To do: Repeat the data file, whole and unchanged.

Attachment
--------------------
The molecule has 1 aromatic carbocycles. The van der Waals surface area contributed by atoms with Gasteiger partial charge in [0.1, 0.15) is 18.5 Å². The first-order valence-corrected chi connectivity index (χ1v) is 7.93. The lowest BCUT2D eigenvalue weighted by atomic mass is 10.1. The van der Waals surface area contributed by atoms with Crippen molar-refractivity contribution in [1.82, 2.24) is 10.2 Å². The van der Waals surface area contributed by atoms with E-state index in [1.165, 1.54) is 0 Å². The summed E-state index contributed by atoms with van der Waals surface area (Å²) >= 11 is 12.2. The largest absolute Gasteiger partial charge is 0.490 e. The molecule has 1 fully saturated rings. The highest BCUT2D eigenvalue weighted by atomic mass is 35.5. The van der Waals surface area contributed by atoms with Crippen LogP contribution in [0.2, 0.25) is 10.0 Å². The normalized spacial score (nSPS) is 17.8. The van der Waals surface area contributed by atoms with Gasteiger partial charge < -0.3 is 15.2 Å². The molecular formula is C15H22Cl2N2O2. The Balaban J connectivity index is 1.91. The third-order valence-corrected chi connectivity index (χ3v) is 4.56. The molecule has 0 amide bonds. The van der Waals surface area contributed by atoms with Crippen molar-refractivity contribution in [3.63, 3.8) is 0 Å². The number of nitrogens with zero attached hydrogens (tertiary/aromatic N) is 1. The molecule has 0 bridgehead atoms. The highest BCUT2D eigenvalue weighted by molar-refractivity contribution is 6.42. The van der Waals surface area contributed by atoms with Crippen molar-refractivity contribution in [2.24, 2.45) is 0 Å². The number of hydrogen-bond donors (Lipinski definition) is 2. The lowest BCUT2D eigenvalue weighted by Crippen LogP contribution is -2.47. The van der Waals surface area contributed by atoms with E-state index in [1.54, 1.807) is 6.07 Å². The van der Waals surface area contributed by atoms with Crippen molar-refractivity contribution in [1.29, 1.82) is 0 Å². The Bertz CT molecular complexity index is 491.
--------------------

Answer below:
The molecule has 1 aromatic carbocycles. The van der Waals surface area contributed by atoms with Gasteiger partial charge in [0.1, 0.15) is 18.5 Å². The first-order valence-corrected chi connectivity index (χ1v) is 7.93. The lowest BCUT2D eigenvalue weighted by atomic mass is 10.1. The van der Waals surface area contributed by atoms with Crippen molar-refractivity contribution in [1.82, 2.24) is 10.2 Å². The van der Waals surface area contributed by atoms with E-state index in [1.165, 1.54) is 0 Å². The summed E-state index contributed by atoms with van der Waals surface area (Å²) >= 11 is 12.2. The largest absolute Gasteiger partial charge is 0.490 e. The molecule has 1 fully saturated rings. The highest BCUT2D eigenvalue weighted by atomic mass is 35.5. The van der Waals surface area contributed by atoms with Crippen LogP contribution in [0.2, 0.25) is 10.0 Å². The normalized spacial score (nSPS) is 17.8. The van der Waals surface area contributed by atoms with Gasteiger partial charge < -0.3 is 15.2 Å². The molecular formula is C15H22Cl2N2O2. The Balaban J connectivity index is 1.91. The third-order valence-corrected chi connectivity index (χ3v) is 4.56. The molecule has 0 amide bonds. The van der Waals surface area contributed by atoms with Crippen molar-refractivity contribution in [3.63, 3.8) is 0 Å². The number of nitrogens with zero attached hydrogens (tertiary/aromatic N) is 1. The molecule has 0 bridgehead atoms. The highest BCUT2D eigenvalue weighted by molar-refractivity contribution is 6.42. The van der Waals surface area contributed by atoms with Crippen molar-refractivity contribution in [2.24, 2.45) is 0 Å². The number of hydrogen-bond donors (Lipinski definition) is 2. The lowest BCUT2D eigenvalue weighted by Crippen LogP contribution is -2.47. The van der Waals surface area contributed by atoms with E-state index in [1.54, 1.807) is 6.07 Å². The van der Waals surface area contributed by atoms with Crippen molar-refractivity contribution in [1.29, 1.82) is 0 Å². The Bertz CT molecular complexity index is 491.